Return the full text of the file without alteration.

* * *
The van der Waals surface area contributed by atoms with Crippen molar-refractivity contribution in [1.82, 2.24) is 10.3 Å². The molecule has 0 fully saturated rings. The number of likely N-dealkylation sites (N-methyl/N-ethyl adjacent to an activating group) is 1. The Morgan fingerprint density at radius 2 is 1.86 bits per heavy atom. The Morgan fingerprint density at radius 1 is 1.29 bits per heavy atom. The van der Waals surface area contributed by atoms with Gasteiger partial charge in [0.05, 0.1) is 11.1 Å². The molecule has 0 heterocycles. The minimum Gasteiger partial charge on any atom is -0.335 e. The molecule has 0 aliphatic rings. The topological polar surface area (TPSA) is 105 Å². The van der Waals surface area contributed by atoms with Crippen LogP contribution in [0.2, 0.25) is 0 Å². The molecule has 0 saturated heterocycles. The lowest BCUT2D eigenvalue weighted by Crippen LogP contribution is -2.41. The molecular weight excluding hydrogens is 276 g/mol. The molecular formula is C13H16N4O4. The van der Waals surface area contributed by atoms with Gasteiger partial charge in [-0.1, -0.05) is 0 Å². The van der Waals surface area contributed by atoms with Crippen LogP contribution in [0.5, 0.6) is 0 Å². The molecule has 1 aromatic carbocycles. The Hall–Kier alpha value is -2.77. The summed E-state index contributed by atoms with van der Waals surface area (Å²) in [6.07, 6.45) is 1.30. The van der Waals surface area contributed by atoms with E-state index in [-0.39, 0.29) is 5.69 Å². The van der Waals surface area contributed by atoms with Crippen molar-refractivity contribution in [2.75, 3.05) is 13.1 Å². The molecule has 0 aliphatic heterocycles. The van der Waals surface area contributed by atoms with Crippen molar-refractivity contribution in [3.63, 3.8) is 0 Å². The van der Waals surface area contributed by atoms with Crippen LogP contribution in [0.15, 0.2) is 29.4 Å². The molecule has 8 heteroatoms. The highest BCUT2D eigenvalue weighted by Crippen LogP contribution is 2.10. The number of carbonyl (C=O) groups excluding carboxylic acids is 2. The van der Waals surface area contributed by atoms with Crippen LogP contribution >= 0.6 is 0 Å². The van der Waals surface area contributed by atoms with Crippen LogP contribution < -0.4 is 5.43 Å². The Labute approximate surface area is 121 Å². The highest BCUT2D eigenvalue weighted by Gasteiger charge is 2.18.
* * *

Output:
The van der Waals surface area contributed by atoms with Crippen molar-refractivity contribution in [1.82, 2.24) is 10.3 Å². The molecule has 0 fully saturated rings. The number of likely N-dealkylation sites (N-methyl/N-ethyl adjacent to an activating group) is 1. The Morgan fingerprint density at radius 2 is 1.86 bits per heavy atom. The Morgan fingerprint density at radius 1 is 1.29 bits per heavy atom. The van der Waals surface area contributed by atoms with Gasteiger partial charge in [0.05, 0.1) is 11.1 Å². The molecule has 0 heterocycles. The minimum Gasteiger partial charge on any atom is -0.335 e. The molecule has 0 aliphatic rings. The topological polar surface area (TPSA) is 105 Å². The van der Waals surface area contributed by atoms with Crippen LogP contribution in [0.2, 0.25) is 0 Å². The molecule has 0 saturated heterocycles. The lowest BCUT2D eigenvalue weighted by Crippen LogP contribution is -2.41. The molecular weight excluding hydrogens is 276 g/mol. The molecular formula is C13H16N4O4. The van der Waals surface area contributed by atoms with Gasteiger partial charge in [-0.1, -0.05) is 0 Å². The van der Waals surface area contributed by atoms with Crippen LogP contribution in [0.5, 0.6) is 0 Å². The molecule has 1 aromatic carbocycles. The Hall–Kier alpha value is -2.77. The summed E-state index contributed by atoms with van der Waals surface area (Å²) in [6.07, 6.45) is 1.30. The van der Waals surface area contributed by atoms with E-state index in [-0.39, 0.29) is 5.69 Å². The van der Waals surface area contributed by atoms with Crippen molar-refractivity contribution in [2.75, 3.05) is 13.1 Å². The molecule has 0 aliphatic heterocycles. The van der Waals surface area contributed by atoms with Crippen molar-refractivity contribution in [3.63, 3.8) is 0 Å². The van der Waals surface area contributed by atoms with Crippen LogP contribution in [0.15, 0.2) is 29.4 Å². The molecule has 8 heteroatoms. The highest BCUT2D eigenvalue weighted by Crippen LogP contribution is 2.10. The number of carbonyl (C=O) groups excluding carboxylic acids is 2. The van der Waals surface area contributed by atoms with Crippen LogP contribution >= 0.6 is 0 Å². The van der Waals surface area contributed by atoms with Crippen LogP contribution < -0.4 is 5.43 Å². The Labute approximate surface area is 121 Å². The highest BCUT2D eigenvalue weighted by Gasteiger charge is 2.18.